Mr. Speaker, I rise to pay special tribute to the member for Sydney—Victoria.
When I was first elected to the House, I was on the agriculture committee. The Liberal government was trying to get through a very contentious bill on agriculture, and there were a lot of problems with it, as there are with a lot of legislation. At the time, there was a minority government, so every vote counted.
At committee, we did one round of voting on some of the clauses, and the member for Sydney—Victoria voted with the opposition. The next day, the whip came down and he was out of that committee, replaced with someone who was more than willing to do whatever the PMO said. I had just been elected, and this really impressed me.
As much as we are here for partisan reasons, at the end of the day, we are here to represent the people who sent us. Farm and rural people sent him here, and he knew the files really well. The fact that the Liberals let him become a committee chair afterward is a testament to the credibility he has in the House.
Many people come here. Some swallow the Kool-Aid, and some become bitter. I have never seen the member for Sydney—Victoria lose his incredible sense of humour and warmth. Maybe he treated me nicely because my aunts were nuns in the convent on Whitney Pier. My family was in the first wave of Cape Breton coal mine closures, and that is why we ended up in northern Ontario.
Through it all, he has been a really good presence in the House. Along with his partner in crime, the other Cape Bretoner, he has brought a sense of decency and a sense of community to this place.
I want to pay special tribute to his family as well. People read in the newspaper that we are going to make Parliament more family-friendly, but it is not. It is a terrible life for families.
I am interested in the member's work with greenhouses. When I ran for the leadership of the NDP, I sat down with my wife and told her that it would affect our family and we should talk. She said, “Spare me. I've heard all the promises. Here's the deal. You run for the leadership, and win or lose, you build me a greenhouse.” When I lost, I did not get angry; I came home and built the best damn greenhouse. Now all these people in the north want a greenhouse from me. When I retire, maybe the member and I can go into business together.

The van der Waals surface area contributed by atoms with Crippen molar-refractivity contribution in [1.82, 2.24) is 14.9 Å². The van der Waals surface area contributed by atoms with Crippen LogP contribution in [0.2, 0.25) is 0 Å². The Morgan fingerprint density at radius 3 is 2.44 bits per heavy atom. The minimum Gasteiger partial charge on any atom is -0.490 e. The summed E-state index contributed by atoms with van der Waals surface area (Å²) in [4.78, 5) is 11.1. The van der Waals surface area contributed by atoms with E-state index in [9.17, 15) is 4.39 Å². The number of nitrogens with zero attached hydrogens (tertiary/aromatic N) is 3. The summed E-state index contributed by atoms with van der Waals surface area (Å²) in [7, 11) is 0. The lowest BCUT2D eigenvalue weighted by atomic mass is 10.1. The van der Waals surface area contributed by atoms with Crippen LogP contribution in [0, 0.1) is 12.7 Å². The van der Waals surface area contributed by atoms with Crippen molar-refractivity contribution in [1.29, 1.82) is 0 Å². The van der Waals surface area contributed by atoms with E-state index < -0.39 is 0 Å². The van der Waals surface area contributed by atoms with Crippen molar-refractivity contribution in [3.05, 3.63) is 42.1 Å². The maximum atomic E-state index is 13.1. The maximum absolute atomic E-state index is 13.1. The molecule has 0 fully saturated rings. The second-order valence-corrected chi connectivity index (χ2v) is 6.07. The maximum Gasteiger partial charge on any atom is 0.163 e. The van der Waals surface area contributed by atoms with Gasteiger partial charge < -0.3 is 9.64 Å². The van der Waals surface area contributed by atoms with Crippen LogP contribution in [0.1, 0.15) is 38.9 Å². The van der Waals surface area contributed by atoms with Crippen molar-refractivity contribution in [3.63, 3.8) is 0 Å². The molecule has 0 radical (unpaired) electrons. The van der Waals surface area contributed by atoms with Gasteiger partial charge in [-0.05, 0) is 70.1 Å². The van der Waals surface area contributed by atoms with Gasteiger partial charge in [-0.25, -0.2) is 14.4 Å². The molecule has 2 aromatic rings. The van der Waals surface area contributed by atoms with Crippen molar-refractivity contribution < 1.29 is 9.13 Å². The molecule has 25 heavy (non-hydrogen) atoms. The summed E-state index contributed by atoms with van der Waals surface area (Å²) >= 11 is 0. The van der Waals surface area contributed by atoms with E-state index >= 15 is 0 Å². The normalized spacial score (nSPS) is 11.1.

We have talked about his great sense of humour and the fact that he is a great parliamentarian. People may not be aware that he is also a great humanitarian and, as I understand, an animal rights activist.
There have been a lot of rumours over the years about the poor beaver that was out on the road when the hon. member for Sydney—Victoria and the member for Cape Breton—Canso were coming home. This could not have been at two in the morning, so they were probably at a caucus meeting.
The way I heard the story, they found the poor beaver on the road and managed to get it down to the river. That is somewhere in the ether of legend, and I would like the hon. member to confirm what happened to the beaver. Did the member for Cape Breton—Canso end up in the river alongside the beaver while trying to help? For the record of Parliament and what is going to be in Hansard 150 years from now, I ask him to stand up, unashamed, and tell us the truth. What happened to that beaver?